Content warning: Sexual assault
- Student protesters attempting to protest conservative commentator Bettina Arndt were met by 20 to 30 police and security guards.
- Students were denied access to the event building and were forced to protest outside in a ‘designated protest area.’
- The UNSW Conservative Club had invited Arndt to speak as part of her ‘Fake Rape Crisis’ Tour
A group of students who attempted to protest conservative commentator Bettina Arndt at the University of New South Wales (UNSW) last night were stifled by UNSW Campus Security and members of the NSW Police Force.
Arndt was invited by the UNSW Conservative Club to speak on campus as part of her ‘Fake Rape Crisis’ tour, which sees her arguing that statistics pertaining to high rates of sexual assault on campus are erroneously inflated.
The students were allegedly told by Police that they were not allowed to be in the corridor adjacent to where Arndt was speaking, and that they should retreat to their “designated protest area,” – outside the building.
Arndt acquired video footage of the protesters, which she posted on her Twitter account. “Pity the police refused to allow protesters to join my event for a more lively Q&A but overall a big success,” she commented.
Students participating in the protest informed Honi that they arrived at the foyer and were “immediately met by twenty to thirty police.” The NSW Police force asked protesters to move away from the event entrance on their arrival while simultaneously allowing other students to enter.
When questioned why the students weren’t allowed into the event, “the [security] guards were continuously unable to justify their position. They just kept saying we weren’t allowed in,” they said.
UNSW did not provide comment in response to questions concerning the number of campus security guards deployed to the event, the grounds on which protesters were asked to move away from the event, and whether or not the Conservative Club paid security costs for the event.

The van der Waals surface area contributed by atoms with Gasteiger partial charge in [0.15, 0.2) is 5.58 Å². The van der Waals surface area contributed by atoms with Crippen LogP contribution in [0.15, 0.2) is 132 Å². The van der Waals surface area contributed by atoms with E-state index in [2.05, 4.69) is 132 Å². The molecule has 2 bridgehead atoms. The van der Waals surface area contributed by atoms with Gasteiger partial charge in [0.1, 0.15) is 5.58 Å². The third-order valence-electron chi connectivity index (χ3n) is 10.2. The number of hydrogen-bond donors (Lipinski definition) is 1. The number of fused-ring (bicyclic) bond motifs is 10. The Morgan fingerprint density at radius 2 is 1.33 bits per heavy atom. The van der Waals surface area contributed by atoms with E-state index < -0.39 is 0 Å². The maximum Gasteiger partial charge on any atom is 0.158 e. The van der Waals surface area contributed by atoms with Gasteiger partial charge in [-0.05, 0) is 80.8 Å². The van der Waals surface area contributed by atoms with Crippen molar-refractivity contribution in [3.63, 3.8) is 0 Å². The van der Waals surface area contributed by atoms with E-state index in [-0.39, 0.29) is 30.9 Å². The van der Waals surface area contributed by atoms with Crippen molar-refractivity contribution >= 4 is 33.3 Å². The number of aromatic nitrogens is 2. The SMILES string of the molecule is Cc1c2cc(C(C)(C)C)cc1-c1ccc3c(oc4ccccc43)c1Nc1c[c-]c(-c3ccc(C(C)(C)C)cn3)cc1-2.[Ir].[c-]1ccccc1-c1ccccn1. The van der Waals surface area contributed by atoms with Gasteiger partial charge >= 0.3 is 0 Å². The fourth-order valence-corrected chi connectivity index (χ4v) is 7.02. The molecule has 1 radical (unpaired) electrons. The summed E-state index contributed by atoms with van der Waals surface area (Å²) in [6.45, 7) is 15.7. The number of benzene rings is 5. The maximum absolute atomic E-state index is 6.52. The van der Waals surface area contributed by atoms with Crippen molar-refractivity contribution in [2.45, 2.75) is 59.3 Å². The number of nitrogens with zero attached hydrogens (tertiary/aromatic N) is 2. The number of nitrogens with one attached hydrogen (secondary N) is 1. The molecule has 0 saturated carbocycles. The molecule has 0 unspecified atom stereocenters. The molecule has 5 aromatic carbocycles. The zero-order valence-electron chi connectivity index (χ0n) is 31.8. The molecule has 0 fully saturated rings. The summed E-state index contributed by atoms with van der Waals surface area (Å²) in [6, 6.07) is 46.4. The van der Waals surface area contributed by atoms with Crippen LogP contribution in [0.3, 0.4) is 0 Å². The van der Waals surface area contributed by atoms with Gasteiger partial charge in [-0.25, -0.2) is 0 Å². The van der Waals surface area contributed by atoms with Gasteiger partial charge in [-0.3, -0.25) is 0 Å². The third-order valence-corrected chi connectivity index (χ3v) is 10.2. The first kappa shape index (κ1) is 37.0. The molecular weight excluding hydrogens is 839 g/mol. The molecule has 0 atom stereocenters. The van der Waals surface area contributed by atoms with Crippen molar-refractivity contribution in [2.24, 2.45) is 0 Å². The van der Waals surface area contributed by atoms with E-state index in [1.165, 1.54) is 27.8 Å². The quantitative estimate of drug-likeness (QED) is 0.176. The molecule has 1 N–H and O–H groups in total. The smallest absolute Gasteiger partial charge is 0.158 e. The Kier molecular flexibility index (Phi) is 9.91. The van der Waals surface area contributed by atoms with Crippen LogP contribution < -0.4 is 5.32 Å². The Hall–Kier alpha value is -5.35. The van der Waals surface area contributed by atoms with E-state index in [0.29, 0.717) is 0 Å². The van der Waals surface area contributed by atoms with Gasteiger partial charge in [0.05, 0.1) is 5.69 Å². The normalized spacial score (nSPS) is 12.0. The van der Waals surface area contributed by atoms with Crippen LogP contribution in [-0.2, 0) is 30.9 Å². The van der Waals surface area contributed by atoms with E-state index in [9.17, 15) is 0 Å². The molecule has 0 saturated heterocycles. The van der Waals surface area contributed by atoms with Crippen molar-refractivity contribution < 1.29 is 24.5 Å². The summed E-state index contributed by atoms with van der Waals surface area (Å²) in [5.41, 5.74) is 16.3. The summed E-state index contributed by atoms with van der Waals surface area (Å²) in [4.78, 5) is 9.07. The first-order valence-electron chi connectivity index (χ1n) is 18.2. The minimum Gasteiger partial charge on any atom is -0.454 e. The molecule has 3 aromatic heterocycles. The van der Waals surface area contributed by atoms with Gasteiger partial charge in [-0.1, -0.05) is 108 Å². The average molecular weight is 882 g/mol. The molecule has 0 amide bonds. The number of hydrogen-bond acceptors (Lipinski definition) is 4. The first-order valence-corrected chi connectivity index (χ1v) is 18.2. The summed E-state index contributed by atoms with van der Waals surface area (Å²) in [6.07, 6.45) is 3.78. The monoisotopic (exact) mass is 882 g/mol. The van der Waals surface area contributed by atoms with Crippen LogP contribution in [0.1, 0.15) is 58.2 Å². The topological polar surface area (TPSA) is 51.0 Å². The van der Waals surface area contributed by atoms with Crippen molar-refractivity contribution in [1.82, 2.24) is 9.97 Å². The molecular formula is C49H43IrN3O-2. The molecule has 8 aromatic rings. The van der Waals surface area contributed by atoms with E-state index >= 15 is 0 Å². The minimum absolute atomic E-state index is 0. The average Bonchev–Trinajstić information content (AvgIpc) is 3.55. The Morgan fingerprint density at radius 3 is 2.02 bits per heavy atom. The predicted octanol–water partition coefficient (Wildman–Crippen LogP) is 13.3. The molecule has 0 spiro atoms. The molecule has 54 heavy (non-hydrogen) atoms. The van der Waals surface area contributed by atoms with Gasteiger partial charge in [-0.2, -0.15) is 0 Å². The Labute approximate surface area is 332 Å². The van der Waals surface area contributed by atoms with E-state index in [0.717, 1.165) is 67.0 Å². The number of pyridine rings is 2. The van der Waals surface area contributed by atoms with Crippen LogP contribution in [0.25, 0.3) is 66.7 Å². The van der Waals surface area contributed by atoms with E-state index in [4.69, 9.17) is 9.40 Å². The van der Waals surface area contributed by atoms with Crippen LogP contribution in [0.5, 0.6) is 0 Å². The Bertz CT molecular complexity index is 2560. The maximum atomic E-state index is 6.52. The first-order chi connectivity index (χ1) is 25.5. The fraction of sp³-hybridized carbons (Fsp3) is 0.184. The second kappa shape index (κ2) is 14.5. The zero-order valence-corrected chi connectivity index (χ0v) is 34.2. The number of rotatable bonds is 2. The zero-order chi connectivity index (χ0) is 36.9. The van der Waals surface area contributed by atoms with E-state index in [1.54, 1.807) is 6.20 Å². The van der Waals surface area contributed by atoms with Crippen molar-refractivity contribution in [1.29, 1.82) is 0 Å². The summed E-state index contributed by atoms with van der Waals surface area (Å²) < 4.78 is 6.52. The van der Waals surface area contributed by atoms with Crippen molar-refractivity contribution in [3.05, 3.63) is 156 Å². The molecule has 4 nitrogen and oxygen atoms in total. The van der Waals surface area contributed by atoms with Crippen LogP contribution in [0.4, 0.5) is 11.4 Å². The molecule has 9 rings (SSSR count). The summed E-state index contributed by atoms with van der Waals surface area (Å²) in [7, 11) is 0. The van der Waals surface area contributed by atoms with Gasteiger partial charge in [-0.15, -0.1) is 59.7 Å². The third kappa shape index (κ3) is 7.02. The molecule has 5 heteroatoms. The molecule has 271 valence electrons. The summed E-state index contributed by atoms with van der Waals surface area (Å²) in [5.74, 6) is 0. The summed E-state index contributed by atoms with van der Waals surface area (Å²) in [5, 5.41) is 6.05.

A University spokesperson did, however, tell Honi that “The NSW Police Force assessed the requirements for the event and made decisions at the event to ensure public safety.” It is unclear whether the Police appeared at the request of Arndt or the University.
UNSW Women’s Officer, Ruby Leonard-Taylor told Honi that she was advised by End Rape On Campus to hold a counter-protest on a different day, to avoid being filmed by Arndt and her media ensemble, a weapon often used by Arndt. That protest took place last Thursday. As such, the UNSW Women’s Collective did not take part in last night’s action.
Student protesters told Honi “the security guards were antagonistic and there in force with about the same, if not more security guards and police than attendees.”
Increased security presence at UNSW student activist events on campus is not new. This year, the University was forced to apologise for the suppression of student protest by security guards hired by the University during the Cancel Trimesters campaign in June. Over one thousand students were in attendance.
Honi reported that posters were removed from many locations across campus and security guards approached a group of students and staff handing out Cancel Trimester flyers. The guards attempted to prevent protesters from distributing protest material, suggesting they required permission from University management.
In 2018, members of the University of Sydney Wom*ns Collective organised a protest outside Bettina Arndt’s “Fake Rape Crisis” event. Up to 40 protesters were met with police squad which were called during the protest by Arndt herself despite the University charging the Sydney University Liberal Club (SULC) up to $320 in security costs.
Arndt responded to the protest post-event by ridiculing and harassing individual student protesters on social media, subjecting them to “grossly offensive [and] derogatory online comment,” according to Peter McCallum, acting registrar at the time.
Earlier this year UNSW chancellor David Gonski and Vice Chancellor Ian Jacobs stated their view on the importance of Freedom of Speech on University campuses.
“Our fundamental principle is that freedom of speech in the university should be the same as freedom of speech anywhere else in Australia unless there is a very, very, very powerful reason otherwise,” they told The Australian.
Despite the University senior leadership team’s supposed view, protesters told Honi “It was obvious we were being denied entry because we disagreed with Arndt and it was pretty shocking to be censored like this.”